I pick up a tangible sense of Shimizu’s deep delight in capturing these images. For modern audiences, it’s a priceless record of a long-gone era, and I totally enjoyed the chance to see some great location shots of some of the last flickering remnants of ‘old Japan.’

But even more important than what we see happening outside the bus is the small-scale but poignant human drama that takes place within its confines. (If the bus hadn’t driven all over the place, it might have made a good variation on a theme from the most recent episode of CriterionCast, ‘single location films.’) We never learn any of the characters’ names, but we discover certain things about them that stir up feelings of amusement, pathos and admiration. The central narrative involves a mother and daughter who get on at the start of the trip intent on riding the bus to the end of the line in Tokyo. The purpose of their journey is to put the daughter to work so that she can financially support their struggling household.

Though it’s not explicitly stated, the implication is that the attractive 17-year old will be sold off to work in a brothel not that much different than what we saw in Mizoguchi’s Street of Shame a few weeks back. The daughter is clearly torn by humiliation over the dilemma, despite her mother’s best attempts to soften the impact of this life-changing event. Of course the sight of a pretty young woman on a bus usually frequented by male laborers and businessmen stirs up some interest, so the pair also have to deal with nosy questions put forth by their fellow passengers. Numerous incidental comments serve to twist emotional knives in the heart of the young woman as she realizes that each mile the bus travels brings her closer to a miserable fate that family duty compels her to accept.

In contrast to the mother and daughter, both garbed in traditional feminine attire, a modernistic young woman sits at the front of the bus, offering her brash and unsparing commentary to any and all. She definitely gives the impression of someone who’s been around the block a few times, and who’s made this trip to the big city and back more frequently than some would consider respectable. Her barbed repartee with a pompous salesman nicknamed Mr. Moustache provides a big dose of comic relief as well as some piercing insight on the changes that were already underway in Japanese society as Western influences and a general willingness to call old ways into question began settling in among the younger population.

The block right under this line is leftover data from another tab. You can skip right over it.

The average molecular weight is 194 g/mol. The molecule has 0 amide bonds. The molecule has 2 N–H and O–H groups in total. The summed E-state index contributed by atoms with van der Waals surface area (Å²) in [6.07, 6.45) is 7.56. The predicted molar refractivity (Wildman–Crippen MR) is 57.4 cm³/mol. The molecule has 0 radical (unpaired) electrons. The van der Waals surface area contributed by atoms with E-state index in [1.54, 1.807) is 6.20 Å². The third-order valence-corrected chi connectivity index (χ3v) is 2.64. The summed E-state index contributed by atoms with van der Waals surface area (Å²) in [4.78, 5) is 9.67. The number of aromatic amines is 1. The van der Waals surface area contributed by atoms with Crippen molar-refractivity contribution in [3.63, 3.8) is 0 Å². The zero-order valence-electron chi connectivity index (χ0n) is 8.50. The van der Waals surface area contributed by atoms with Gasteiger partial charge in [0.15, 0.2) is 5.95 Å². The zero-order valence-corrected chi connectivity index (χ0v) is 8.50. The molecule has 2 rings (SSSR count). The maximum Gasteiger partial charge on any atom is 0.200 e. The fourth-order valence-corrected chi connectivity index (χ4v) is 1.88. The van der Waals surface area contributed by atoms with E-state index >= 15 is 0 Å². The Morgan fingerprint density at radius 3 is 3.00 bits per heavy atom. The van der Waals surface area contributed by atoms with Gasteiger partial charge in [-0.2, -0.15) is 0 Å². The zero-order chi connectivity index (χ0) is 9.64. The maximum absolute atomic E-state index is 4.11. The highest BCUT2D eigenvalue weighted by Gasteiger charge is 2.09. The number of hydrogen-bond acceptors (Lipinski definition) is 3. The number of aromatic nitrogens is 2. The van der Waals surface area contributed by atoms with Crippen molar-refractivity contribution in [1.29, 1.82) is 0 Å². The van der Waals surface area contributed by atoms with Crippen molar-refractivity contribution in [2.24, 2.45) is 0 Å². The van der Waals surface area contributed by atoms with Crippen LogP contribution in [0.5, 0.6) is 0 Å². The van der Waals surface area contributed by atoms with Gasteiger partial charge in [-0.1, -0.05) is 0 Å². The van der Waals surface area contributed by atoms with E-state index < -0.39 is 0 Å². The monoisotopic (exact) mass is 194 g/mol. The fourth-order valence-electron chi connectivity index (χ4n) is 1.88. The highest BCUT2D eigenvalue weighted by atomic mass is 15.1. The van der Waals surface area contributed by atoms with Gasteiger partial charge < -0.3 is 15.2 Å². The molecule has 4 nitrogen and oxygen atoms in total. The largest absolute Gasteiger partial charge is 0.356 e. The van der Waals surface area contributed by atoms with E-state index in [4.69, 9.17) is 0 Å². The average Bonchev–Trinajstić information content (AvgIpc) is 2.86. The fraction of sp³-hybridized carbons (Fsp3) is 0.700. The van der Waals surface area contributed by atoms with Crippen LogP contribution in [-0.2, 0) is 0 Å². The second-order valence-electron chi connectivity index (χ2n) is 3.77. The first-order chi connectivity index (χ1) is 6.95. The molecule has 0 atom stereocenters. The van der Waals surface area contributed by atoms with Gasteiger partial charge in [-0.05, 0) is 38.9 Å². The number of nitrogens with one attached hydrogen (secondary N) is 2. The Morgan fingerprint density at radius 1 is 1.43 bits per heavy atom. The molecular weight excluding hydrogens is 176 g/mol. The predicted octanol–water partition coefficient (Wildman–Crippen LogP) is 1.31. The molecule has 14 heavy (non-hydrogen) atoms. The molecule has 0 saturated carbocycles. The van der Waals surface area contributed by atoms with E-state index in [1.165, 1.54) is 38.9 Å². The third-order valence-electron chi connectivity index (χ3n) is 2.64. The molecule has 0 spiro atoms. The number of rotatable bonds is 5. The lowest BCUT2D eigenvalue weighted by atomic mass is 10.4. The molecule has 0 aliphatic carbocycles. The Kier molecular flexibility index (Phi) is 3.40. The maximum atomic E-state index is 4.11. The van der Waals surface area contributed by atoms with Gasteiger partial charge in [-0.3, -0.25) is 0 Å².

Of course, the reactionary imperialist government that drove Japan into an expansionist war tried its hardest to counteract these attitudes, but their triumph was only temporary and led to so much senseless destruction. Still, it’s easy for me to see how some of Mr. Thank You‘s original audience must have been shocked by her brassy demeanor, blowing smoke rings in the face of her fellow passengers and passing around a bottle of booze to pass the time just after more conventional sweet treats had been shared by the mother and daughter.

Beyond the sometimes exotic, often mundane scenery and the in-transit intrigues, Mr. Thank You also captures moments of larger cultural tension as characters make offhand remarks about the difficult economic conditions that cause families and whole villages to fall into poverty with no clear hope of relief in sight. There’s a running duel with a group traveling in a flashy convertible where the bus and car take turns passing each other (the car has frequent breakdowns along the way) representing a clash of the haves and have-nots.

The introduction of the English word (and Western concept) of ‘hiking’ prompts a few laughs but also signifies some tensions as the ordinary transportation methods of the working class are now being seen as a luxurious pastime of the privileged class. (I found it interesting to think of how hiking also played a role in the social pastimes of Ozu’s Early Spring.)

At the heart of the picture though sits the guy who literally drives this bus, Mr. Thank You, something of an enigma but a fine role model nevertheless for anyone struggling with road rage or simple empathy for his or her fellow human being. Far from seeing his role behind the wheel as ‘just a job,’ Mr. Thank You understands that he plays a vital role in connecting people in remote locations with each other.

We live in a much more technologically advanced era, rendering obsolete many of the measures that Mr. Thank You takes in order to assist his passengers – but the example he sets of the positive effects of simple human warmth and kindness is one that I hope still speaks to us today, and never goes out of style.